I decide to work in one of the restaurants on Campus, hoping coffee would ease my writer’s block. Instead, I find myself watching the spectacle at the table next to me, and making angry mental comments.
No, they cannot bring a bowl to your table so that you can wash your hands. Yes, you actually do have to get up, walk (the horror!) and wash your hands in the public bathroom. With the commoners. Hardships. I am sure that yelling at the waitress just now will make the long trip easier to tolerate for you. Then you might get offended at the sign for the integrated bathroom. Yeah, they have those. For the LGBTIQ(add more letters here) community and just for everyone, really.
Apparently the toilet was quite far away (spoiler alert: it really is not, 50m at most but yes, you actually have to walk there with your own two feet). “Man, these guys are unbelievable, oh. I had to walk far, it’s like these guys are not a restaurant. Oh! Two missed calls.” (Please *do* read this part with a very exaggerated Nigerian accent).
The guy then proceeds to touching his phone before eating his chicken wings with the same hand (our cell phones generally have more bacteria than a toilet seat…). People and logic.
Before paying his bill in a hurry he explains to the waitress that he hates travelling because “you always spend so much money when you travel, oh. Then the airports and all that it is such a hassle” I am sure the waitress understands, as she herself is probably flying business class to Joburg this week-end and getting the flight for free because of all the miles she has accumulated on her Bloemfontein waitress salary… As my new Nigerian friends leave the restaurant, she lets out a sigh of relief.
Because relationships between people in Bloemfontein are so strongly influenced by race, you have to look closely in order to pick up on other variables that structure social interactions, such as social class or gender. Unfortunately, sexism seems to be one of the few things that many men here seem to agree on, regardless of race. Sexism, religion and braaing, the holy trinity of this nation.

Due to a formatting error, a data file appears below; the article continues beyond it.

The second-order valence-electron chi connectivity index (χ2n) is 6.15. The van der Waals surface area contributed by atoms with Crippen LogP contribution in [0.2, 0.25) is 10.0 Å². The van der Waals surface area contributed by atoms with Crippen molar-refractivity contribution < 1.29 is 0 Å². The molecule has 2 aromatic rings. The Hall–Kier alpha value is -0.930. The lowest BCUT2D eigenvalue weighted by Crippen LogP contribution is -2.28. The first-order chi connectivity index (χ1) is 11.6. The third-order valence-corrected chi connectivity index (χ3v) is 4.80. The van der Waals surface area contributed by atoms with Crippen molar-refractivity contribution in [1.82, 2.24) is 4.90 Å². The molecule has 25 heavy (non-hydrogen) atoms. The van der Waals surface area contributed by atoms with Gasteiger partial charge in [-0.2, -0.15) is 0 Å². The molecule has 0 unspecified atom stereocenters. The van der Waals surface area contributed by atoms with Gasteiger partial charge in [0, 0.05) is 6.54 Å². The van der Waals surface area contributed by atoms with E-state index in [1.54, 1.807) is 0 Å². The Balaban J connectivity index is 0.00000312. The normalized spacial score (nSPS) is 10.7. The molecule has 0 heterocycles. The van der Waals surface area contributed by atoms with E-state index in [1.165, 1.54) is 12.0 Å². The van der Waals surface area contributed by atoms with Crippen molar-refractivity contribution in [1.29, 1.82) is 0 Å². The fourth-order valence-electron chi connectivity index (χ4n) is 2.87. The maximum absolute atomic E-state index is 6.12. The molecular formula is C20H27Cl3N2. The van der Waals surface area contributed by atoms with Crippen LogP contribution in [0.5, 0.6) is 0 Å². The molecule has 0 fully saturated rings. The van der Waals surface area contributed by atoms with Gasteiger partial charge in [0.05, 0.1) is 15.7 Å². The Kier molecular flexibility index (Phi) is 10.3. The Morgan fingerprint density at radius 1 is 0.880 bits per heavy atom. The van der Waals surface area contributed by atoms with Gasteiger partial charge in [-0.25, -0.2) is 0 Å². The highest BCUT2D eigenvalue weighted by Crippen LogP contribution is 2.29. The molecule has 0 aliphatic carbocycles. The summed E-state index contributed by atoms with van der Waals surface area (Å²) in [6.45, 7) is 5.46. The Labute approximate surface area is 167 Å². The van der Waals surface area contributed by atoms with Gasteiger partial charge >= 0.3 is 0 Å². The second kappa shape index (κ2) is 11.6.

The UFS campus is like a microcosm of the country. Yes, the students hail mainly from the middle and upper middle class, but what does that mean? Some of them come to campus in their own cars. However, many students cannot afford food and regularly go hungry. I overheard a girl talking to her friend the other day: “My mum told me I have to call my dad. He has to send me money. She doesn’t have. He is not picking up the phone. If I don’t get anything from him by tomorrow, I won’t be able to buy food until I get my allowance at the end of the month.“ The date was August 14th.
A buffet lunch with fresh vegetables in the staff restaurant costs about 100 Rand, while a portion of French fries sold in the students’ food court costs about 10-20 Rand. Some students cannot afford to eat anything else than bread and milk. Sometimes junk food. Obesity is rampant on campus and in town. Middle class is a very elastic term. Indeed, it seems that, as far as Africa is concerned, the World Bank prefers the term “floating class”. This is used to describe individuals who are just barely part of the middle class and who might be thrown back into poverty by a single unfortunate event (an illness, a death in the family, a car accident, unemployment, …).
Having studied in Switzerland, I am not used to the idea of a campus as a self-contained space for both learning and living. In Bloemfontein, many students and many foreign post-doctoral researchers live on campus. Apparently, life events also happen on campus. I have to drive around the roundabout close to my office in the wrong direction today because wedding photos are being taken. A group of girls is posing with the bride, while the groom and his pals sit behind the photographer and watch. It would never have occurred to me that someone would want to take wedding photos in front of a student dorm.
Two explanations come to my mind: Either these students have an exceptional level of attachment to their alma mater; or the fraternity and sorority culture found in many of the older dorms does indeed bear resemblance to a religious cult. Maybe a bit of both.
As I watch the bride and groom with their entourage, it occurs to me that weddings, baptisms and funerals are probably some of the most segregated events in Bloemfontein. Sitting together in a restaurant (at different tables, obviously!) is one thing, sharing the most important events in one’s life with one another is a different matter altogether. Only 4% of marriages in South Africa are between members of different races, Wikipedia tells me. Most of those probably occur in major urban centres, such as Johannesburg or Cape Town, rather than in Bloemfontein.